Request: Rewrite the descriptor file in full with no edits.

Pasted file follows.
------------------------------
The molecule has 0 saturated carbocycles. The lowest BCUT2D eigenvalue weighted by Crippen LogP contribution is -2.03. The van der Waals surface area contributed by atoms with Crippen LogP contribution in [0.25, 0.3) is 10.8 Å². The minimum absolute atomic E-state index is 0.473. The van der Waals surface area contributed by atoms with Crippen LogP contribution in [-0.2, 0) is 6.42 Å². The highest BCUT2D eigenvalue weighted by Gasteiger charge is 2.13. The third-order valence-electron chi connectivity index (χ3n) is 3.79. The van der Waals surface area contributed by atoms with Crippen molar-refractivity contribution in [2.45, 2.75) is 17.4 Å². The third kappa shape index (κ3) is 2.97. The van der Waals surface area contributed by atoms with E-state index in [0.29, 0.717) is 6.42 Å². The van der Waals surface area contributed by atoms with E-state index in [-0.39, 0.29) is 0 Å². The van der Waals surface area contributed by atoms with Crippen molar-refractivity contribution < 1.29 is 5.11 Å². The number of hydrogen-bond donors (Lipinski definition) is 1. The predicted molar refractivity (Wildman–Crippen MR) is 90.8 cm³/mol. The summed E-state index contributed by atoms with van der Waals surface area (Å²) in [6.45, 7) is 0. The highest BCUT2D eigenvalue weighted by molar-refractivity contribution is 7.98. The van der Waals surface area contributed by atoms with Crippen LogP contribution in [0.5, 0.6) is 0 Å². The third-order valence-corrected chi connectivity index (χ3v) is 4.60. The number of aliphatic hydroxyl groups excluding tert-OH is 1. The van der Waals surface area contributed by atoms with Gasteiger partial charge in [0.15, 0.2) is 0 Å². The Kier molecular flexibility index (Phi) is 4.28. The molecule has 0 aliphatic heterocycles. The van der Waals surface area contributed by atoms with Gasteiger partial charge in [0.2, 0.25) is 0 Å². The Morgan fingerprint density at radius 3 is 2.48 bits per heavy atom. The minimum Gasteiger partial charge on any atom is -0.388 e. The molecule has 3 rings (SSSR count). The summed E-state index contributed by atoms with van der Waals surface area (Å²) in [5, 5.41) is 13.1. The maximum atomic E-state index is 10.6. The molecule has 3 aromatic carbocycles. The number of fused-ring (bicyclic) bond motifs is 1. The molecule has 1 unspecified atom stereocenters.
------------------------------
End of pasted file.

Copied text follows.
The molecule has 0 saturated carbocycles. The lowest BCUT2D eigenvalue weighted by Crippen LogP contribution is -2.03. The van der Waals surface area contributed by atoms with Crippen LogP contribution in [0.25, 0.3) is 10.8 Å². The minimum absolute atomic E-state index is 0.473. The van der Waals surface area contributed by atoms with Crippen LogP contribution in [-0.2, 0) is 6.42 Å². The highest BCUT2D eigenvalue weighted by Gasteiger charge is 2.13. The third-order valence-electron chi connectivity index (χ3n) is 3.79. The van der Waals surface area contributed by atoms with Crippen molar-refractivity contribution in [2.45, 2.75) is 17.4 Å². The third kappa shape index (κ3) is 2.97. The van der Waals surface area contributed by atoms with E-state index in [0.29, 0.717) is 6.42 Å². The van der Waals surface area contributed by atoms with E-state index in [-0.39, 0.29) is 0 Å². The van der Waals surface area contributed by atoms with Crippen molar-refractivity contribution < 1.29 is 5.11 Å². The number of hydrogen-bond donors (Lipinski definition) is 1. The predicted molar refractivity (Wildman–Crippen MR) is 90.8 cm³/mol. The summed E-state index contributed by atoms with van der Waals surface area (Å²) in [6.45, 7) is 0. The highest BCUT2D eigenvalue weighted by molar-refractivity contribution is 7.98. The van der Waals surface area contributed by atoms with Crippen LogP contribution in [0.5, 0.6) is 0 Å². The third-order valence-corrected chi connectivity index (χ3v) is 4.60. The number of aliphatic hydroxyl groups excluding tert-OH is 1. The van der Waals surface area contributed by atoms with Gasteiger partial charge in [0.15, 0.2) is 0 Å². The Kier molecular flexibility index (Phi) is 4.28. The molecule has 0 aliphatic heterocycles. The van der Waals surface area contributed by atoms with Gasteiger partial charge in [0.2, 0.25) is 0 Å². The Morgan fingerprint density at radius 3 is 2.48 bits per heavy atom. The minimum Gasteiger partial charge on any atom is -0.388 e. The molecule has 3 rings (SSSR count). The summed E-state index contributed by atoms with van der Waals surface area (Å²) in [5, 5.41) is 13.1. The maximum atomic E-state index is 10.6. The molecule has 3 aromatic carbocycles. The number of fused-ring (bicyclic) bond motifs is 1. The molecule has 1 unspecified atom stereocenters.